As always the anonymous mailbag is brought to you by the fine folks at The Home Loan Expert. Go to thehomeloanexpert.com right now and you can turn a mortgage rate in the 4’s into a rate in the 2’s just in time for the start of the new year. Plus, they’ll help you skip multiple mortgage payments to save even more money if you refinance with them. Tell them Outkick sent you and you get a free year of Outkick VIP too.
What an incredible day already. Here’s my emergency Outkick the Show breaking down a tremendous day for Titan fans. I didn’t think Titans owner Amy Adams Strunk had the balls to do it — especially not after they said Mike Mularkey would be back — but credit to her for making a total helicopter dick move here. Mularkey was, at best, a 9-7 coach and his offensive coaching staff was painful to watch.
It’s Friday and I’m currently awaiting the arrival of the White Death in the Outkick Mansion. Snow will be here at any moment — in theory — and I’ve got the sleds lined up by the front door and the boys are begging to go outside and play. So fingers crossed we actually get some snow. In the meantime, let’s dive right into the mailbag and make the world a more sane place. “A ton of you, what do you think about Trump’s shithole comments?”Here’s my thing with Trump, he’s his own worst enemy.
Muck Rack makes it simple to find people, tweets, or articles that mention any name, keyword, company, hashtag etc. We've compiled this guide to help you make the most of your search.
Selecting a term
Start searching tweets, articles from media outlets, articles mentioned in tweets, journalists'
names, titles and bios with some suggested searches:
Companies or Topics (e.g. iPhone, Microsoft)
Phrases (e.g. "cloud computing") — use quotes to keep the terms together
Twitter handles (e.g. @username) — returns those who have mentioned or replied to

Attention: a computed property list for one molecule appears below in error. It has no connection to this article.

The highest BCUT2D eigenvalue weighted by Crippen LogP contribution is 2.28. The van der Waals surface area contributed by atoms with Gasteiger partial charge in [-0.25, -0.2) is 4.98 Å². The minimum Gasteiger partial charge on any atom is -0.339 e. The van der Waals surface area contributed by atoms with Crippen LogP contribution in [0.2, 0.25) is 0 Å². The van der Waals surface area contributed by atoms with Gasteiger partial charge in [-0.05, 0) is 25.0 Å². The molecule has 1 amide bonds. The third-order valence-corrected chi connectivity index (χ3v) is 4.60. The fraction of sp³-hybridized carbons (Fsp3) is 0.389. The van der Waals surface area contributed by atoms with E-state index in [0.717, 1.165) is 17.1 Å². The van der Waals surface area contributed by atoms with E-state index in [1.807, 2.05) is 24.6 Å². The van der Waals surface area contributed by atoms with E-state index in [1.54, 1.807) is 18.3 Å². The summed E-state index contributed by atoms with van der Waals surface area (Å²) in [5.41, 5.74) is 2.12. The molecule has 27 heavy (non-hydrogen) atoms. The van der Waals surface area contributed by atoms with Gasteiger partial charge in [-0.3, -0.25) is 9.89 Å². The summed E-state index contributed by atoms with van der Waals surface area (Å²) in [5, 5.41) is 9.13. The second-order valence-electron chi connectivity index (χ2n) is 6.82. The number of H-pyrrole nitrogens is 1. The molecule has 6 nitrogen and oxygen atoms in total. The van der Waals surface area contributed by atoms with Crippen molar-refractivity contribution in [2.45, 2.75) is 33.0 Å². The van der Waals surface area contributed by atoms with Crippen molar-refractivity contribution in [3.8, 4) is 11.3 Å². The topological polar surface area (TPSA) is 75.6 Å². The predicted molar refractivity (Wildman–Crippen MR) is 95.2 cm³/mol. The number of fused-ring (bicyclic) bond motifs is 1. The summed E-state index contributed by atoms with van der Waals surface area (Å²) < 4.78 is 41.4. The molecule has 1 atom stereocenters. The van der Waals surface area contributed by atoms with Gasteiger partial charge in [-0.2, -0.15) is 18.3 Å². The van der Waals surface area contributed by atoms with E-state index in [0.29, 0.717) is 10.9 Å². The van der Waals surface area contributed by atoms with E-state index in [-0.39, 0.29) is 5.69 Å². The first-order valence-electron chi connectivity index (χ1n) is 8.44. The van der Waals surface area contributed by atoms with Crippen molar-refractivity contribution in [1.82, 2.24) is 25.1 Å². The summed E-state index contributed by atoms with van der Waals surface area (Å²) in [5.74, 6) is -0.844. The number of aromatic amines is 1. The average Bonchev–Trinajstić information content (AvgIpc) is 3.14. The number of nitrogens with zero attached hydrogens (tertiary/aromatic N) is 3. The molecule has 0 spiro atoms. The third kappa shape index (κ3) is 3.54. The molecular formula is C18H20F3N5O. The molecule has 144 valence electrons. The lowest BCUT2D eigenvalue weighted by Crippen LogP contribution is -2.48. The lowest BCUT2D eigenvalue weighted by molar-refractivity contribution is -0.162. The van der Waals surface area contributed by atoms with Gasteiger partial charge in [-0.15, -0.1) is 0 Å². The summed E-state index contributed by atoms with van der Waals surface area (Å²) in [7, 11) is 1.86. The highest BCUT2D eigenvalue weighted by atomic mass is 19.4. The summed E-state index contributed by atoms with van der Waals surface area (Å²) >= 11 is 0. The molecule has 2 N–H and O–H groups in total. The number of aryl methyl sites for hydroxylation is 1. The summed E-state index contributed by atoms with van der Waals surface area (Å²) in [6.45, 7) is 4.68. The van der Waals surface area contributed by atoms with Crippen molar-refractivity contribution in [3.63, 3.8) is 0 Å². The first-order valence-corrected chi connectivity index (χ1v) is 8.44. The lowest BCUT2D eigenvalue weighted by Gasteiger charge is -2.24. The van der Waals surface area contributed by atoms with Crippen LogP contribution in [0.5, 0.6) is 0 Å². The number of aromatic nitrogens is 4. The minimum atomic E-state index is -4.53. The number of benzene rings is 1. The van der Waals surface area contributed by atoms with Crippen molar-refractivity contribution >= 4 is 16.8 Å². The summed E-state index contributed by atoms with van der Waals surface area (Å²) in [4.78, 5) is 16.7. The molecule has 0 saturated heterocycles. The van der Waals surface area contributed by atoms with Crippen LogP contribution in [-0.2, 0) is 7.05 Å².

Names (e.g. "David Pogue")
Hashtags (e.g. #sxsw, #london2012)
Bio details (e.g. vegan, Olympics, father)
Muck Rack's Advanced Search allows for many boolean operators.
Find results that mention multiple specified terms, use AND or
+. For example, ensure each result contains both Elon Musk and Mark Zuckerberg by
searching Musk AND Zuckerberg or Musk + Zuckerberg.
Use the operators OR or , to broaden your search when you'd like either of
multiple terms to appear in results. (This is the default behavior of our search when no operators
are used). For example, results will contain either cake or cookie by searching cake OR cookie or cake,cookie
Use NOT or - to subtract results from your search. For
example, searching Disney will yield results about the Walt Disney Company as well as Walt Disney
World Resort. To exclude mentions of Disney World, search for Disney -World or Disney
When using one of these operators with a phrase, enclose it in quotation marks. For example, you can
find results about smartphones excluding Apple's iPhone 4S by searching smartphone -"iPhone
Exact case matching or punctuation
If you're searching for a brand name or keyword that relies on specific punctuation marks or capitalization, you can
find results that match your exact query by adding matchcase: before the keyword you're searching for, like matchcase:E*TRADE .
Use parentheses to separate multiple
boolean phrases. For example, to find journalists talking about having fun in Disney World or
Disneyland, search for ("disney world" OR disneyland) AND fun.
An asterisk can be used to search for any variation of a root word truncated by the asterisk. For example, searching for admin* will return results for administrator, administration, administer, administered, etc.
A near operator is an AND operator where you can control the distance between the words. You can vary the distance the near operation uses by adding a forward slash and number (between 0-99) such as strawberries NEAR/10 "whipped cream", which means the strawberries must exist within 10 words of "whipped cream".